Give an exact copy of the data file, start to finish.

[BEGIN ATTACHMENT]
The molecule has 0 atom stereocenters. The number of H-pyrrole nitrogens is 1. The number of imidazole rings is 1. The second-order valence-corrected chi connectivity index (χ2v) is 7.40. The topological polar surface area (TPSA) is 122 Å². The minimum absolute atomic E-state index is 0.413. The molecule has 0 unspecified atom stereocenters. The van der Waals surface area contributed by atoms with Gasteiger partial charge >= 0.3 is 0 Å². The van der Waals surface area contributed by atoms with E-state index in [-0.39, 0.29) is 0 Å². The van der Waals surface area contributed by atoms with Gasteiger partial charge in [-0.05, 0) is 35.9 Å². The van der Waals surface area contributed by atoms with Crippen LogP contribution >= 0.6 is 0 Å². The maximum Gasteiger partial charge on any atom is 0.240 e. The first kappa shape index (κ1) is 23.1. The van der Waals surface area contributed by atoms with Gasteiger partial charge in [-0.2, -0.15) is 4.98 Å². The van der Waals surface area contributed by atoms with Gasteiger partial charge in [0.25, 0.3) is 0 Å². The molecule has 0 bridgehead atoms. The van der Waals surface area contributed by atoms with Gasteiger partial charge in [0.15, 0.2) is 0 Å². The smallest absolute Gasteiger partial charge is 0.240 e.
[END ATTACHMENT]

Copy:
The molecule has 0 atom stereocenters. The number of H-pyrrole nitrogens is 1. The number of imidazole rings is 1. The second-order valence-corrected chi connectivity index (χ2v) is 7.40. The topological polar surface area (TPSA) is 122 Å². The minimum absolute atomic E-state index is 0.413. The molecule has 0 unspecified atom stereocenters. The van der Waals surface area contributed by atoms with Gasteiger partial charge >= 0.3 is 0 Å². The van der Waals surface area contributed by atoms with E-state index in [-0.39, 0.29) is 0 Å². The van der Waals surface area contributed by atoms with Gasteiger partial charge in [-0.05, 0) is 35.9 Å². The van der Waals surface area contributed by atoms with Crippen LogP contribution >= 0.6 is 0 Å². The maximum Gasteiger partial charge on any atom is 0.240 e. The first kappa shape index (κ1) is 23.1. The van der Waals surface area contributed by atoms with Gasteiger partial charge in [-0.2, -0.15) is 4.98 Å². The van der Waals surface area contributed by atoms with Gasteiger partial charge in [0.25, 0.3) is 0 Å². The molecule has 0 bridgehead atoms. The van der Waals surface area contributed by atoms with Gasteiger partial charge in [0.15, 0.2) is 0 Å². The smallest absolute Gasteiger partial charge is 0.240 e.